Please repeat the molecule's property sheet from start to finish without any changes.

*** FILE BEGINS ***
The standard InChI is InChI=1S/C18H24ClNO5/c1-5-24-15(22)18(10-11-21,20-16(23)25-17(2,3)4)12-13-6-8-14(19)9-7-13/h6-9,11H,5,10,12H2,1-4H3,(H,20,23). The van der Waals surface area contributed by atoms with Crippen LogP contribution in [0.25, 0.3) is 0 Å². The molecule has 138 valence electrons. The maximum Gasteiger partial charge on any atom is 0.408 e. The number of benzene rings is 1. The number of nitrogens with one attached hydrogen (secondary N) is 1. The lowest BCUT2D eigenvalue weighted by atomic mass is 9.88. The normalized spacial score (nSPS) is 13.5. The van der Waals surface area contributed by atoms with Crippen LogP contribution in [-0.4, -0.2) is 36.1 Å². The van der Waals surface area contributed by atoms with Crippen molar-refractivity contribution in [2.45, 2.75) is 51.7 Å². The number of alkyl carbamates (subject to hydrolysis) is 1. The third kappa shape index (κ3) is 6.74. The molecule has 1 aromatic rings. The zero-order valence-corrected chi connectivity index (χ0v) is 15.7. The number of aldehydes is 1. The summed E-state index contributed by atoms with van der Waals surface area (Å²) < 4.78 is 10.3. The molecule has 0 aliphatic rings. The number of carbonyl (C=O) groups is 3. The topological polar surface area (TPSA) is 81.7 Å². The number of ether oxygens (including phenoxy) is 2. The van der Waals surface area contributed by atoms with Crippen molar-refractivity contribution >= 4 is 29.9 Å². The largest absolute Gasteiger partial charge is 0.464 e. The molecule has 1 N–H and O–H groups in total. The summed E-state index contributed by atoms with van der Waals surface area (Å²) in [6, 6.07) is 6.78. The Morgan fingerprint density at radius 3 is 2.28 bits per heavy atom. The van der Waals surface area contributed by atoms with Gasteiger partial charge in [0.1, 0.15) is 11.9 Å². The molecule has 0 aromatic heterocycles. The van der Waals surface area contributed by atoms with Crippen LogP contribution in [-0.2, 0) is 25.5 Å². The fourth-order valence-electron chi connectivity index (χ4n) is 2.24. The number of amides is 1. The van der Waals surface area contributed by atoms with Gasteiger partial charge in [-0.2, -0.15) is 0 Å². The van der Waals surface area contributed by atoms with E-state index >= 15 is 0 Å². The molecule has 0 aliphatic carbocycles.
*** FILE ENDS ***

The standard InChI is InChI=1S/C18H24ClNO5/c1-5-24-15(22)18(10-11-21,20-16(23)25-17(2,3)4)12-13-6-8-14(19)9-7-13/h6-9,11H,5,10,12H2,1-4H3,(H,20,23). The van der Waals surface area contributed by atoms with Crippen LogP contribution in [0.25, 0.3) is 0 Å². The molecule has 138 valence electrons. The maximum Gasteiger partial charge on any atom is 0.408 e. The number of benzene rings is 1. The number of nitrogens with one attached hydrogen (secondary N) is 1. The lowest BCUT2D eigenvalue weighted by atomic mass is 9.88. The normalized spacial score (nSPS) is 13.5. The van der Waals surface area contributed by atoms with Crippen LogP contribution in [-0.4, -0.2) is 36.1 Å². The van der Waals surface area contributed by atoms with Crippen molar-refractivity contribution in [2.45, 2.75) is 51.7 Å². The number of alkyl carbamates (subject to hydrolysis) is 1. The third kappa shape index (κ3) is 6.74. The molecule has 1 aromatic rings. The zero-order valence-corrected chi connectivity index (χ0v) is 15.7. The number of aldehydes is 1. The summed E-state index contributed by atoms with van der Waals surface area (Å²) < 4.78 is 10.3. The molecule has 0 aliphatic rings. The number of carbonyl (C=O) groups is 3. The topological polar surface area (TPSA) is 81.7 Å². The number of ether oxygens (including phenoxy) is 2. The van der Waals surface area contributed by atoms with Crippen molar-refractivity contribution >= 4 is 29.9 Å². The largest absolute Gasteiger partial charge is 0.464 e. The molecule has 1 N–H and O–H groups in total. The summed E-state index contributed by atoms with van der Waals surface area (Å²) in [6, 6.07) is 6.78. The Morgan fingerprint density at radius 3 is 2.28 bits per heavy atom. The van der Waals surface area contributed by atoms with Gasteiger partial charge in [0.1, 0.15) is 11.9 Å². The molecule has 0 aromatic heterocycles. The van der Waals surface area contributed by atoms with Crippen LogP contribution in [-0.2, 0) is 25.5 Å². The fourth-order valence-electron chi connectivity index (χ4n) is 2.24. The number of amides is 1. The van der Waals surface area contributed by atoms with Gasteiger partial charge in [-0.2, -0.15) is 0 Å². The van der Waals surface area contributed by atoms with E-state index >= 15 is 0 Å². The molecule has 0 aliphatic carbocycles.